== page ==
At Atomic Object we love getting interesting projects that really stretch our abilities. Even so, a real-life NP-complete problem is very rare. Before this project, I hadn’t heard of the knapsack problem. Fortunately, I don’t work alone. I was able to use the Atomic Object brain trust to solve the problem.
My project has very complex billing logic. A client may need many services. The client pays for a service tier, which covers a certain amount of work. We have data on the amount of work (in minutes averaged per day) each service takes, and how many daily minutes each service requires. We also have pricing information for tiers and services. A few services can either be included in the service tier or billed separately. This means the client could have a choice of paying for the premium service tier or paying for a lower tier and paying separately for one or more services. My job is to find the cheapest plan for this client.
The core problem here is finding the best way to pack services into a service tier. With that knowledge I can price out each possible tier and choose the best option. I can simplify the problem slightly by realizing that most services must always be included in the tier. If I subtract the combined minutes of these services from the minutes allotted to the tier, the remainder is the space I can fill with the more flexible services.
Now I have a number of minutes to fill, and a set of services. Each service has a number of minutes and a price. This is a classic knapsack problem. The idea is you have a container with a limited size, and a number of items of different size and value. The goal is to maximize the value in that container. The remaining minutes of the service tier give me the size of my knapsack. The price and minutes of the services are their value and size, respectively.
Wikipedia explains the difficulty well. “The problem is NP-complete to solve exactly, thus it is expected that no algorithm can be both correct and fast (polynomial-time) on all cases.” The project calls for a web application that can collect the needed services and give a price on the fly. Any completely correct solution will take exponentially longer to calculate for each flexible service available. If that’s not good enough, I’ll have to settle for an approximation, which would be right most of the time, but not always. With clients’ money on the line, that’s not very appealing. As it turns out, a client can currently only be eligible for no more than five flexible services. This may grow over time, but I can reasonably assume it won’t exceed fifteen.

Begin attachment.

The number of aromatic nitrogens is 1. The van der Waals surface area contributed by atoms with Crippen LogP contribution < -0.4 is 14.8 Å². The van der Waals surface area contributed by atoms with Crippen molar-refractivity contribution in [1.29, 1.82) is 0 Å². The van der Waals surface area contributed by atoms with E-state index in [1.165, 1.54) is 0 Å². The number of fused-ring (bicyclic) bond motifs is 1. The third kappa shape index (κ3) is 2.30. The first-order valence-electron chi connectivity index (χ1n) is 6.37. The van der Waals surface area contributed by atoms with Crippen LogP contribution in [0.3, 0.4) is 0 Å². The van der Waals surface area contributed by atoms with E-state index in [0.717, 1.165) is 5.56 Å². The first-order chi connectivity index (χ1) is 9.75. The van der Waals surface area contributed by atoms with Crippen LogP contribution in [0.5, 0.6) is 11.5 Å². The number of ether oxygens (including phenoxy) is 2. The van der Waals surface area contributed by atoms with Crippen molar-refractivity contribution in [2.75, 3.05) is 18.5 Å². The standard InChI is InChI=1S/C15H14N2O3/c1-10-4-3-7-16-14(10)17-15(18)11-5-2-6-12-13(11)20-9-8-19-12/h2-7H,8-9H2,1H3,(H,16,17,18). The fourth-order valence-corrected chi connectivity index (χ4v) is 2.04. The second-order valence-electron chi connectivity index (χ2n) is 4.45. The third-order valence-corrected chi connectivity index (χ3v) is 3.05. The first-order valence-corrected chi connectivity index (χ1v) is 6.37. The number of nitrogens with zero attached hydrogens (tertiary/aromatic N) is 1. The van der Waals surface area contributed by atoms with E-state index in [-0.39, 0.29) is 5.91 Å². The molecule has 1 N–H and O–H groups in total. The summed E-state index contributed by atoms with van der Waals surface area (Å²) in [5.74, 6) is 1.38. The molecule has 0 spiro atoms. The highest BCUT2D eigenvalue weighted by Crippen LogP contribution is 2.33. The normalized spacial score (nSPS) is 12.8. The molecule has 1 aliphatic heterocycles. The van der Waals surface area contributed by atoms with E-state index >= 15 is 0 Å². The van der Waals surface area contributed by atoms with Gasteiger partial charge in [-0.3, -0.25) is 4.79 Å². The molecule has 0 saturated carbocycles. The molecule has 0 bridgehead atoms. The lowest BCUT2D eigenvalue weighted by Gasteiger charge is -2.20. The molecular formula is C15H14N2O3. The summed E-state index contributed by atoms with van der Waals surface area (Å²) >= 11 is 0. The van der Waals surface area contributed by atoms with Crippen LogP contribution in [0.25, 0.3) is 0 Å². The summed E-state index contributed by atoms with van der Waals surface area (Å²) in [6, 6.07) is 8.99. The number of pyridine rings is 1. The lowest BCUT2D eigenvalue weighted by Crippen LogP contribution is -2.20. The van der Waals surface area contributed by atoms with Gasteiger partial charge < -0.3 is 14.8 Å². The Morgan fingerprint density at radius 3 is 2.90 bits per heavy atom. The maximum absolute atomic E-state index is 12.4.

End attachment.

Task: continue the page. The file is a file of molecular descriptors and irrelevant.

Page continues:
I didn’t know the answer, but I knew where to look. I started asking around the office and within five minutes Karlin Fox identified it as the knapsack problem. A quick search later, and I was reading up on the nuances and various approaches to solving it. Karlin wasn’t even on my project, but the open atmosphere at Atomic Object makes it easy to get answers any time we need them.
I began with a brute force algorithm to get a baseline for performance characteristics. The green line on the graph shows that performance. It wasn’t good enough, but it was just a start. Drew Colthorp proposed a “branch and bound” algorithm. I tried a few other algorithms and settled on Drew’s approach. Then I really dug in and focused on the details, experimenting with different library calls until I found the fastest combination.
It could certainly be faster. This was all written in Ruby, which is quite slow, but also tremendously powerful and productive. I could rewrite it in C or do other similar tweaks, but no matter what I do, the graph will look the same, because it’s an exponential curve. Looking again at the graph, the Branch and Bound algorithm is ten times as fast with twelve flexible services, but that only allows me to support five more services. I might be able to make it fast enough for a few more flexible services, but right now I have 5. If that grows enough for this algorithm to be a problem, it will probably keep growing over time, and I’ll need an approximation rather than a correct solution. For now, it’s time to call it good enough and move on to the next task.